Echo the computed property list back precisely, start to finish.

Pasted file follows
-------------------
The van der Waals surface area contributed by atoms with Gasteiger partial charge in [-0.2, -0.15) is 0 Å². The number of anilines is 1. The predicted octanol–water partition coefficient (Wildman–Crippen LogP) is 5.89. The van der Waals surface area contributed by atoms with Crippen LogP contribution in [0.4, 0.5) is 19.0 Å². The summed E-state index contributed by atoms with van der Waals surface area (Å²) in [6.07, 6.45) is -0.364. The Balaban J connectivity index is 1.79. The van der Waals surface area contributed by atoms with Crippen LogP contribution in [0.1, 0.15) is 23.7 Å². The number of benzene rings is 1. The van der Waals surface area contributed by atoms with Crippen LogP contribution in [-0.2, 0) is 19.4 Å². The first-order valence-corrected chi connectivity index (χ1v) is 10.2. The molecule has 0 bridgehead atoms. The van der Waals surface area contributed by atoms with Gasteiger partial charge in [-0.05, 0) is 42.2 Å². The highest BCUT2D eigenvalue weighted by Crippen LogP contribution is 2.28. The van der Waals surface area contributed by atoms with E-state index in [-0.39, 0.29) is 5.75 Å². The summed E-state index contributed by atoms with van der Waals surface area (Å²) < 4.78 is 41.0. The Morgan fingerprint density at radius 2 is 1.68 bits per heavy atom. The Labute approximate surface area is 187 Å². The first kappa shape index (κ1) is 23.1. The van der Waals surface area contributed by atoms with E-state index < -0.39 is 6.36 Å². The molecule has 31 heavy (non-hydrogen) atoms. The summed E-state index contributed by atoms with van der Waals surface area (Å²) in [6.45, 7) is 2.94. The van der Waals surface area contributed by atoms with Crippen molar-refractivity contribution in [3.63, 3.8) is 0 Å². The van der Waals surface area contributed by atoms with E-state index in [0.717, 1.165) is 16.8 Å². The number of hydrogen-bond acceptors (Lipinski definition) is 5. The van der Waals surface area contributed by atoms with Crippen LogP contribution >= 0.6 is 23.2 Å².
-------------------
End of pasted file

The van der Waals surface area contributed by atoms with Gasteiger partial charge in [-0.2, -0.15) is 0 Å². The number of anilines is 1. The predicted octanol–water partition coefficient (Wildman–Crippen LogP) is 5.89. The van der Waals surface area contributed by atoms with Crippen LogP contribution in [0.4, 0.5) is 19.0 Å². The summed E-state index contributed by atoms with van der Waals surface area (Å²) in [6.07, 6.45) is -0.364. The Balaban J connectivity index is 1.79. The van der Waals surface area contributed by atoms with Crippen LogP contribution in [0.1, 0.15) is 23.7 Å². The number of benzene rings is 1. The van der Waals surface area contributed by atoms with Crippen LogP contribution in [-0.2, 0) is 19.4 Å². The first-order valence-corrected chi connectivity index (χ1v) is 10.2. The molecule has 0 bridgehead atoms. The van der Waals surface area contributed by atoms with Gasteiger partial charge in [-0.05, 0) is 42.2 Å². The highest BCUT2D eigenvalue weighted by Crippen LogP contribution is 2.28. The van der Waals surface area contributed by atoms with E-state index in [-0.39, 0.29) is 5.75 Å². The summed E-state index contributed by atoms with van der Waals surface area (Å²) < 4.78 is 41.0. The Morgan fingerprint density at radius 2 is 1.68 bits per heavy atom. The Labute approximate surface area is 187 Å². The first kappa shape index (κ1) is 23.1. The van der Waals surface area contributed by atoms with E-state index < -0.39 is 6.36 Å². The molecule has 31 heavy (non-hydrogen) atoms. The summed E-state index contributed by atoms with van der Waals surface area (Å²) in [6.45, 7) is 2.94. The van der Waals surface area contributed by atoms with Crippen molar-refractivity contribution in [3.63, 3.8) is 0 Å². The van der Waals surface area contributed by atoms with E-state index in [0.717, 1.165) is 16.8 Å². The number of hydrogen-bond acceptors (Lipinski definition) is 5. The van der Waals surface area contributed by atoms with Crippen LogP contribution >= 0.6 is 23.2 Å².